Choosing a brand of Champagne can be difficult. Setting aside all higher considerations, what matters is finding a taste that appeals to you - your palate, your sensibilities, your idea of the pleasure you expect from Champagne. No-one can tell what you like but here are a few points about Grande Marque Champagne that may help you make your choice.
There are indeed many types of Champagne, varying according to the origin of the grapes that go into the cuvee. The crus (villages) that make up the Champagne production zone or AOC area each have their own specific characteristics.
- The Côte des Blancs takes its name from the Chardonnay variety of white grape. Known for its finesse, the Chardonnay adds floral and sometimes mineral aromatics to Champagne. It brings crispness and lightness, making for a pleasing attack and a well-rounded fullness that persists right through to the finish.
- The Montagne de Reims and the Côte des Bar are planted to the Pinot Noir: dark-skinned grapes with white juice and characteristic aromas of red fruit. The Pinot Noir contributes body and strength to the blend and adds persistence to the finish.
- The Vallée de la Marne is predominantly planted to the Pinot Meunier: dark-skinned grapes with white juice and an innate softness and fruitiness that fleshes out a Champagne .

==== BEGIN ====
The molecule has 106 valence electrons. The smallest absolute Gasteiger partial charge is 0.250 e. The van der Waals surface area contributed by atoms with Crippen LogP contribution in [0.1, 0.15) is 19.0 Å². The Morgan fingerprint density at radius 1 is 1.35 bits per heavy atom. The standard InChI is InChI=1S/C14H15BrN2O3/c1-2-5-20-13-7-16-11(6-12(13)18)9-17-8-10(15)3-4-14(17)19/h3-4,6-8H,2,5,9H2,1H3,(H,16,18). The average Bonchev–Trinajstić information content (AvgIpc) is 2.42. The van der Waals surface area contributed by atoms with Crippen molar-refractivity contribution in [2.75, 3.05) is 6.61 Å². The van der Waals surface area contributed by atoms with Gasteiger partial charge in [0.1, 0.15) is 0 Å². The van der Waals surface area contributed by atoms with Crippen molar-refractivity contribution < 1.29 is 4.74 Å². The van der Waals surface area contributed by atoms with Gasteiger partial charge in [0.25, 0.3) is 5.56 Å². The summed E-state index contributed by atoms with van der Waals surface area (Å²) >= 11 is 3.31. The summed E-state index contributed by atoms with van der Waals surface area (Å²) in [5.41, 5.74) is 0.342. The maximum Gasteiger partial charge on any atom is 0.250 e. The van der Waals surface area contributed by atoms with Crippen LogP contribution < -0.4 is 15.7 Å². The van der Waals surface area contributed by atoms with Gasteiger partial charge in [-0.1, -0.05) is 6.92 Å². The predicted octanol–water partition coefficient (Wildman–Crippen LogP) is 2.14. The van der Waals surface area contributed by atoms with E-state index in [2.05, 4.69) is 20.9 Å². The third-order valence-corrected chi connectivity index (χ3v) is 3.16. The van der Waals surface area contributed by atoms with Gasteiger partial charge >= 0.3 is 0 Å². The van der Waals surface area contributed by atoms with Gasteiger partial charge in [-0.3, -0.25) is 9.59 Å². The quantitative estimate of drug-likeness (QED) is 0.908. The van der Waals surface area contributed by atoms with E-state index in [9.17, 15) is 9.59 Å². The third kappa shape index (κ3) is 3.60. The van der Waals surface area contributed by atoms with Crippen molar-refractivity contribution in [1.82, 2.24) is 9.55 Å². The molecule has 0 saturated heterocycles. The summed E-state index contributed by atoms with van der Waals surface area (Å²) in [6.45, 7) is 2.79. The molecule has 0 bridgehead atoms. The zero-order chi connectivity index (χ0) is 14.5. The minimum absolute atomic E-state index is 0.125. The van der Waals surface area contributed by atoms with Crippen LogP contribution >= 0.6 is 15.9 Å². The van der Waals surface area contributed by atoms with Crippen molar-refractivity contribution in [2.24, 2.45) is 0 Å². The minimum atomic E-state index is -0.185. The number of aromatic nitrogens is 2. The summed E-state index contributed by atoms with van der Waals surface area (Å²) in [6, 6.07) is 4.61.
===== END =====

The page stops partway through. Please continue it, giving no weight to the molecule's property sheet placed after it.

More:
According to ancient tradition, the harvest is the moment when each Champagne House selects the particular grape varieties and base wines from different vineyards that will go to make that year’s bottlings. Each grape variety is then fermented separately according to strict rules.
It is this painstaking selection process that defines the particular flavour profile of a brand. It is what ensures that the taste and quality of your favourite Champagne will remain consistent every year— always the result of this subtle blending of grape varieties and different base wines that lies at the heart of Champagne winemaking.
Every Champagne House is distinguished by the quality of its grape supply and the teamwork behind its wines. From growers to cellar workers, office staff and sales people, everyone works together to safeguard the House’s expertise and reinforce its image at home and abroad.
To know more: 10 major trades in Champagne
Every spring the wines from different grape varieties and different growths (crus) are tasted to assess their potential contribution to the blend. Just as an orchestra conductor plays with high notes and low notes, pauses and repeats to create a sense of harmony and balance, so the Cellar Master plays with wines from different grape varieties and growths (years too in the case of non-vintage Champagne) to replicate the signature taste of the brand. Year after year, the Cellar Master is the "keeper" of that taste in the real sense of the word.
As a result, every Champagne House has its own authentic style, which is faithfully reproduced in its bottlings regardless of the year in which they were made. So when you do find a brand that matches your taste, you can be sure that it will deliver its promise year after year. It will always fulfill your trust, providing a renewed pleasure with every bottle. You can remain a loyal customer knowing that your enjoyment is guaranteed — a rare privilege indeed!